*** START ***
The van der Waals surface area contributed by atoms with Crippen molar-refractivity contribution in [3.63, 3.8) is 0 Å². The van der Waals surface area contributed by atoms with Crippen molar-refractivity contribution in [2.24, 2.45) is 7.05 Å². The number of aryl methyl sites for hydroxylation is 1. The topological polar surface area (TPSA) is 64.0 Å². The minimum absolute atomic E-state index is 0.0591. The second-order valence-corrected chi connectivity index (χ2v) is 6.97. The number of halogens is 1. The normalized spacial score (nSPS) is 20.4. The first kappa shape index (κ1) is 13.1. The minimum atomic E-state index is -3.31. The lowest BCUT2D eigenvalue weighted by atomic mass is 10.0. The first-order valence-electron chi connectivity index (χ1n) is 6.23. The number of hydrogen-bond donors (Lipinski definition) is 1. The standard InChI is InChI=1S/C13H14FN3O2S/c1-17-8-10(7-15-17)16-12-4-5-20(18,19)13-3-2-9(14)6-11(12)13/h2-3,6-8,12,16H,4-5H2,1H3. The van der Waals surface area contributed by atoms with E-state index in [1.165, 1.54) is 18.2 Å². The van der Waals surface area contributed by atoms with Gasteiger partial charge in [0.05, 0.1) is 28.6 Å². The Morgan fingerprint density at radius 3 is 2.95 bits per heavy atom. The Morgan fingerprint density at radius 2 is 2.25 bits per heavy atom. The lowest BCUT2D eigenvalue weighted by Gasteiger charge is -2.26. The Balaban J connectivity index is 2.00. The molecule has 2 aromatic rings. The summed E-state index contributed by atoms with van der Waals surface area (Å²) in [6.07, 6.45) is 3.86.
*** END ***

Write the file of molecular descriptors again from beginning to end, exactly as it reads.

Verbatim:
The van der Waals surface area contributed by atoms with Crippen molar-refractivity contribution in [3.63, 3.8) is 0 Å². The van der Waals surface area contributed by atoms with Crippen molar-refractivity contribution in [2.24, 2.45) is 7.05 Å². The number of aryl methyl sites for hydroxylation is 1. The topological polar surface area (TPSA) is 64.0 Å². The minimum absolute atomic E-state index is 0.0591. The second-order valence-corrected chi connectivity index (χ2v) is 6.97. The number of halogens is 1. The normalized spacial score (nSPS) is 20.4. The first kappa shape index (κ1) is 13.1. The minimum atomic E-state index is -3.31. The lowest BCUT2D eigenvalue weighted by atomic mass is 10.0. The first-order valence-electron chi connectivity index (χ1n) is 6.23. The number of hydrogen-bond donors (Lipinski definition) is 1. The standard InChI is InChI=1S/C13H14FN3O2S/c1-17-8-10(7-15-17)16-12-4-5-20(18,19)13-3-2-9(14)6-11(12)13/h2-3,6-8,12,16H,4-5H2,1H3. The van der Waals surface area contributed by atoms with E-state index in [1.165, 1.54) is 18.2 Å². The van der Waals surface area contributed by atoms with Gasteiger partial charge in [0.05, 0.1) is 28.6 Å². The Morgan fingerprint density at radius 3 is 2.95 bits per heavy atom. The Morgan fingerprint density at radius 2 is 2.25 bits per heavy atom. The lowest BCUT2D eigenvalue weighted by Gasteiger charge is -2.26. The Balaban J connectivity index is 2.00. The molecule has 2 aromatic rings. The summed E-state index contributed by atoms with van der Waals surface area (Å²) in [6.07, 6.45) is 3.86.